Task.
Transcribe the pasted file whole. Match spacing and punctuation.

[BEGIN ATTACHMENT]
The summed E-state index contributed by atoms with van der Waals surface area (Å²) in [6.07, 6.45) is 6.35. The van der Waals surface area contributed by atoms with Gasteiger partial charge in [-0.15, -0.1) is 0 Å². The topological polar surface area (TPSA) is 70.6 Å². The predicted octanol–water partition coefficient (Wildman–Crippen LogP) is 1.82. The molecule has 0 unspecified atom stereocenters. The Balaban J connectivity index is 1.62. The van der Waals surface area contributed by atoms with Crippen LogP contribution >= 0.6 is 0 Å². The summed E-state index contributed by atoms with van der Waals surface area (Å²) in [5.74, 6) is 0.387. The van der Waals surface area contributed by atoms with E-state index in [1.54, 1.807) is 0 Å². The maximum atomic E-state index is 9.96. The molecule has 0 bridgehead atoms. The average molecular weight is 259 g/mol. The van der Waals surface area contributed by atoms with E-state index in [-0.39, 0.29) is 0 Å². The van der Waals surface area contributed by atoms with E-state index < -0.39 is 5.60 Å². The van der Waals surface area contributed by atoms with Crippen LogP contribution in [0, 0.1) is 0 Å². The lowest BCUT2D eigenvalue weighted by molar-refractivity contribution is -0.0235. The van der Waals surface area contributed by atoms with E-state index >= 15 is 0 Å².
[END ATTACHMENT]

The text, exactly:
The summed E-state index contributed by atoms with van der Waals surface area (Å²) in [6.07, 6.45) is 6.35. The van der Waals surface area contributed by atoms with Gasteiger partial charge in [-0.15, -0.1) is 0 Å². The topological polar surface area (TPSA) is 70.6 Å². The predicted octanol–water partition coefficient (Wildman–Crippen LogP) is 1.82. The molecule has 0 unspecified atom stereocenters. The Balaban J connectivity index is 1.62. The van der Waals surface area contributed by atoms with Crippen LogP contribution >= 0.6 is 0 Å². The summed E-state index contributed by atoms with van der Waals surface area (Å²) in [5.74, 6) is 0.387. The van der Waals surface area contributed by atoms with E-state index in [1.54, 1.807) is 0 Å². The maximum atomic E-state index is 9.96. The molecule has 0 bridgehead atoms. The average molecular weight is 259 g/mol. The van der Waals surface area contributed by atoms with E-state index in [-0.39, 0.29) is 0 Å². The van der Waals surface area contributed by atoms with E-state index < -0.39 is 5.60 Å². The van der Waals surface area contributed by atoms with Crippen LogP contribution in [0, 0.1) is 0 Å². The lowest BCUT2D eigenvalue weighted by molar-refractivity contribution is -0.0235. The van der Waals surface area contributed by atoms with E-state index >= 15 is 0 Å².